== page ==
At Marathon, we studied our options to cross to the Bahamas and monitored the weather forecast.  We decided to leave from Marathon and enter the Great Bahama Bank at South Riding Rock.  We estimated our arrival times at various waypoints to choose the best departure time.  We pulled the anchor up off Boot Key at 6:45 am on Saturday, December 23 and found Southeast winds near 20 knots that moderated to 12 knots and came more from the East by the evening.  The Gulf Stream current gave us a great boost and we made over 8 knots for several hours.  We entered the Great Bahama Bank ahead of schedule at 10:00 pm and reached the Northwest Channel light at 7:00 am on Christmas Eve.  Since strong SE winds were forecast for the following day, we opted to continue our trip to Nassau rather than stop for a rest.  We tied up at the Nassau Harbor Club Marina about 4:00 pm on Christmas Eve and waited for Customs and Immigration.  Our trip from Marathon to Nassau covered 235 miles in about 33 hours, our longest passage so far.  We had a fairly fast passage averaging 7.2 knots.

  Ann up the mast

Nassau was unusually quiet on Christmas Day and a more pleasant visit than our time there in the summer.   All of the businesses were closed and there was little traffic.  We had a small Christmas celebration and completed a few boat projects.  We had lost the flag halyard used for our country courtesy flags and needed to go up to the spreaders to attach another one.  Ann had her first experience in the bosun’s chair as John used the windlass to raise her.  The wakes from boats passing in Nassau harbor made Ann swing around a bit, but it was a quick job.  We had planned to watch the Nassau Junkanoo parade beginning at 1:00 am on December 26, but the parade was rescheduled due to forecasted rain.  We left the marina on December 26 and anchored off Athol Island to continue our journey south.

The winds shifted to the north as predicted and we left Athol Island in overcast skies with 15 – 20 knots of wind.  Our original destination was for Allen’s Cay to snorkel off Highbourne Cay in the afternoon.  Since snorkeling conditions were not good and we had a good downwind sail, we decided to continue on southward.  We sailed over 70 miles and arrived at the Big Majors anchorage near Staniel Cay just before sunset.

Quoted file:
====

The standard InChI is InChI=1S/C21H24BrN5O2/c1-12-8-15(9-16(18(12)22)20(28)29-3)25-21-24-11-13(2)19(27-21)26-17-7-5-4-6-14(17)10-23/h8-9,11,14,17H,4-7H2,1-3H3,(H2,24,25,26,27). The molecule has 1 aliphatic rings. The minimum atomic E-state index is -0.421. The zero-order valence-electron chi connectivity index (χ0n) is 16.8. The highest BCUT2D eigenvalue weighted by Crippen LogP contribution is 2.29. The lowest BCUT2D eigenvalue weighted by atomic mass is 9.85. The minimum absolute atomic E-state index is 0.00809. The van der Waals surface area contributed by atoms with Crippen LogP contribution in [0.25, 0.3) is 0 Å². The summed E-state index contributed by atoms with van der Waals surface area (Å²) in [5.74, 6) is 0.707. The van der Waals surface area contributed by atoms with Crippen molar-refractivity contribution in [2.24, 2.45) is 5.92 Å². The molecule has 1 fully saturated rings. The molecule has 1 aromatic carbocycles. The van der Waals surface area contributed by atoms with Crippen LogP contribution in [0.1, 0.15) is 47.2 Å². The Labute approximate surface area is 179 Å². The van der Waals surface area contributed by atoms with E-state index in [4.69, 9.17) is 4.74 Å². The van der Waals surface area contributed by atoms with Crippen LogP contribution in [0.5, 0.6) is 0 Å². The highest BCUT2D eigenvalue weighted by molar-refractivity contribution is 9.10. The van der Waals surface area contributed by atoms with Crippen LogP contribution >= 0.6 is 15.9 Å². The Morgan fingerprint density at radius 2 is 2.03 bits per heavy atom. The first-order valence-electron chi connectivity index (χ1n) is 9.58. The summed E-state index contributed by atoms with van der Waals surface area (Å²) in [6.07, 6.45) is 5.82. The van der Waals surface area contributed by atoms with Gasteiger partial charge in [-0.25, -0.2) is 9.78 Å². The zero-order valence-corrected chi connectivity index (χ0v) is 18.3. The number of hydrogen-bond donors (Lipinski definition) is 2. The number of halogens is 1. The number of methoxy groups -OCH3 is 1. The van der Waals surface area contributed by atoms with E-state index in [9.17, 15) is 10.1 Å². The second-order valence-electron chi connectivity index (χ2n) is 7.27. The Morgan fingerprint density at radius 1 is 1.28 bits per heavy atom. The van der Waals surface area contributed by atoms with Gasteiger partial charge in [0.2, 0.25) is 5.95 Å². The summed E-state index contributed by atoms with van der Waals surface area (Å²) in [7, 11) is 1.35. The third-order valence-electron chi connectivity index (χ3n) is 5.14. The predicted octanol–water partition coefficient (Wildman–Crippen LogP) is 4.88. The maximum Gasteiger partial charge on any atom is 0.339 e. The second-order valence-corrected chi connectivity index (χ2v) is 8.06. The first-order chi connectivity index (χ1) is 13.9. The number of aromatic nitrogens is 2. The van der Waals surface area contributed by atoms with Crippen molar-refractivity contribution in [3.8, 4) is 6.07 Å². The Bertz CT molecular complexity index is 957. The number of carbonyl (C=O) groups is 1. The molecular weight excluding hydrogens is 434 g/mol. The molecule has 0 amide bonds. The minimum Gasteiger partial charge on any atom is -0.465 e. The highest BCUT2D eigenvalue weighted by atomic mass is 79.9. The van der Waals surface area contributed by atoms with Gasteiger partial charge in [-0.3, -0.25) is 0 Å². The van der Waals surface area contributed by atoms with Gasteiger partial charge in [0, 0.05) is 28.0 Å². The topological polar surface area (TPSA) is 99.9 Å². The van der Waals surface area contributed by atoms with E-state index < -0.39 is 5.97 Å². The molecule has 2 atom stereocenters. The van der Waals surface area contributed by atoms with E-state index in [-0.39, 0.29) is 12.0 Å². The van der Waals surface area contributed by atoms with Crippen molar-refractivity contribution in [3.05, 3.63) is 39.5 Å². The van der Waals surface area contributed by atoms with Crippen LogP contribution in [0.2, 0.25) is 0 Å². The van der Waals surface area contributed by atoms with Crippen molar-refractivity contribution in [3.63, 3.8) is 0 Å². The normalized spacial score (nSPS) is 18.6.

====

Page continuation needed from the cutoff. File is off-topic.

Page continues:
During our waits for weather in December we have gotten a lot of boat projects completed including:

So finally we are back in paradise.  The water around here is crystal clear when you look straight into it and a beautiful turquoise color when you look at it from a distance.  You can see the colors in the pictures of the local sailboat races but of course the pictures can’t do it justice.

Class C sailboat races

 

 

We were hoping to welcome 2007 in Georgetown, but the weather has kept us at Staniel Cay.  Luckily, there are lots of activities at Staniel Cay surrounding New Year’s week-end.  We attended a cruiser’s beach pot luck where we met several cruisers including a few who are also planning a tip to the Caribbean.  We joined a dinghy drift as we watched Staniel Cay Class C sailboat races and attended a local fund raiser lunch barbeque.   Fireworks are planned for midnight on New Year’s Eve with Junkanoo to follow, and a cruisers regatta is planned for New Year’s Day.